Japan Free Trade Agreement Eu

The free trade agreement between the EU and Japan also strengthens free trade as a whole and sends a strong message against protectionism. The federal government supports the EU`s ambition to use modern and ambitious free trade agreements to develop global trade policy and set high standards, including for sustainable trade. The agreement removes a large portion of tariffs and a number of long-standing regulatory barriers. With 127 million consumers, the Japanese market will be open to the EU`s main agricultural products (such as wine. B, cheese, beef and pork) and the EU will have better export prospects in many other sectors. Decisive results have been achieved in the area of non-tariff barriers, particularly in the automotive sector (recognition of EEC-UN standards, inclusion of commercial vehicles). It was also important to put in place mechanisms that would be effective in preventing or sanctioning the creation of new non-tariff barriers to trade (the “snap back clause”). In addition, the agreement also takes into account the defensive interests of the European side, for example. B by appropriate transitional periods for tariff reductions (e.g., linear reduction of tariffs on motor vehicles over a seven-year period). Finally, for the first time, the agreement contains a commitment to the Paris climate agreement. Japan is one of Germany`s main trading partners in Asia. And Germany is Japan`s largest partner country in Europe. Since 2009, the volume of trade has continued to grow, reaching some 42.4 billion euros in 2017.

Japan and the EU are bound not only by a close partnership within the G7, but also by our strong economic relations, supported by common values. In the area of public procurement, the federal government has called for broad market liberalization. Important results have been achieved in this area. For example, one year after the agreement came into force or two years after a political agreement, Japan will abolish a broad derogation from transparent public procurement in the rail sector (the “operational safety clause”). It was a central German requirement. In addition, Japan provides market access to allocation procedures for universities, hospitals and “city centres.” The latter covers 48 cities with a population of about 300,000, or about 15% of the Japanese population. In terms of investment protection, the federal government supports the EU`s efforts to establish a modern CETA-style system. This would involve a prudent definition of investment protection standards, respect for the right of governments to regulate and the establishment of a transparent investment tribunal.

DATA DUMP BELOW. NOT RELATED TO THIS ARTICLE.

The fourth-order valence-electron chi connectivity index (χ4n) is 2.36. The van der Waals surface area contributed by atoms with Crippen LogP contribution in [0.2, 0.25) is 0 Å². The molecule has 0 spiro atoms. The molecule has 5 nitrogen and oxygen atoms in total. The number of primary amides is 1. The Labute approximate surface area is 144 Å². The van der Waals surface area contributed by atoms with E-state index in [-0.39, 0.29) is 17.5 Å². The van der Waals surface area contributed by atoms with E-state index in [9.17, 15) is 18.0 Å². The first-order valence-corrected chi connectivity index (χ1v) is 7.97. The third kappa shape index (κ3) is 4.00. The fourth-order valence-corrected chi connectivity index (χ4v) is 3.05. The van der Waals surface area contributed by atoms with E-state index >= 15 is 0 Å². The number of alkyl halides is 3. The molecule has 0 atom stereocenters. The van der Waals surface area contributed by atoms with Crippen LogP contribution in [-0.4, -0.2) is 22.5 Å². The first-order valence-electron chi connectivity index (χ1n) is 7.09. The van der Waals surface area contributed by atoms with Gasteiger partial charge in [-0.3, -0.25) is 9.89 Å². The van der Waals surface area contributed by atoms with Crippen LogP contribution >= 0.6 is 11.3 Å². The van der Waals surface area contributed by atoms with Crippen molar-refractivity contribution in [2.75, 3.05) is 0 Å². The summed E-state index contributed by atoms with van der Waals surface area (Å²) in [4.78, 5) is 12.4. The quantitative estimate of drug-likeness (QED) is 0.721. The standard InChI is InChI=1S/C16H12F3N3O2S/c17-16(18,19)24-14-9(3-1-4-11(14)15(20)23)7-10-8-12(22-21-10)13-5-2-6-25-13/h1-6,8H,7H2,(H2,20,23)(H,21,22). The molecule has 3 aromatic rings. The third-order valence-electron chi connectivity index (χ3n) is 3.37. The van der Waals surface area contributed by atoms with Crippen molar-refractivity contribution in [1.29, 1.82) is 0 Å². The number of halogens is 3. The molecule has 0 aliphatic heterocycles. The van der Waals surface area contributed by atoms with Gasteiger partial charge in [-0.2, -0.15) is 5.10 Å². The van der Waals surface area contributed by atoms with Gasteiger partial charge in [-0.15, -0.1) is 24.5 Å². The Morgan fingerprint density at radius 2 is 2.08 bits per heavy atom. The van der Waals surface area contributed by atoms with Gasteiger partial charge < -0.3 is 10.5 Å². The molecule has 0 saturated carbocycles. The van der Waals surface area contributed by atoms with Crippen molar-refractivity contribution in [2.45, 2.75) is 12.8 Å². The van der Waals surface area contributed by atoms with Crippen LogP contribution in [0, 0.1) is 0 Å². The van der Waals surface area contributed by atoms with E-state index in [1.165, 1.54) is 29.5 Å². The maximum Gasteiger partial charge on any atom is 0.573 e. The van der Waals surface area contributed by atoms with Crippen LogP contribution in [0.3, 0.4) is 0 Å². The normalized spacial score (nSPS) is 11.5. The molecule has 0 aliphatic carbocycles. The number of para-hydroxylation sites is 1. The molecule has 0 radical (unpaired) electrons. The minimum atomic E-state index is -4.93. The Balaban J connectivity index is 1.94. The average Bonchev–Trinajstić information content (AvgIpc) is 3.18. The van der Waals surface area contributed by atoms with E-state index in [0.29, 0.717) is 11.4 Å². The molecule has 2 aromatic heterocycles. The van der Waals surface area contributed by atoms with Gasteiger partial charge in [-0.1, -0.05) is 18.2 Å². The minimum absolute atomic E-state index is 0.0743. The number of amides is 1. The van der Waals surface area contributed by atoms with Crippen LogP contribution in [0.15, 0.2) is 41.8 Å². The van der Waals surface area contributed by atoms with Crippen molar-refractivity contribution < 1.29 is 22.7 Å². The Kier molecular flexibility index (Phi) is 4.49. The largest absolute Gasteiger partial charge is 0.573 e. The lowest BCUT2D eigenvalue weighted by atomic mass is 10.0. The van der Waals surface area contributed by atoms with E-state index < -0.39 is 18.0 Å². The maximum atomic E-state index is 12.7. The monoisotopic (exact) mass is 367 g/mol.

This court would use publicly appointed judges and have an appeal mechanism. Negotiations on the establishment of protection standards and provisions to maintain the right to regulation have made significant progress. However, no agreement has yet been reached on investor-state dispute settlement. That is why negotiations are continuing with Japan for a separate agreement on investment standards and settlement of investment disputes. The FREE Trade Agreement BETWEEN the EU and Japan came into force on 1 February 2019 and aims to strengthen economic and political ties between these two major trade areas and strengthen the EU`s role throughout the Asian region. Finally, the agreement also takes into account the defensive interests of the European side, for example. B by appropriate transitional periods for tariff reductions (e.g., linear reduction of tariffs on motor vehicles over a seven-year period). In the past, European companies have faced trade barriers by exporting to Japan, which sometimes made them more difficult to compete with. Mr. Altmaier: The FREE trade agreement BETWEEN the EU and Japan sends a clear signal against protectionism Decisive results in the area of non-tariff barriers, particularly in the automotive sector (great recognition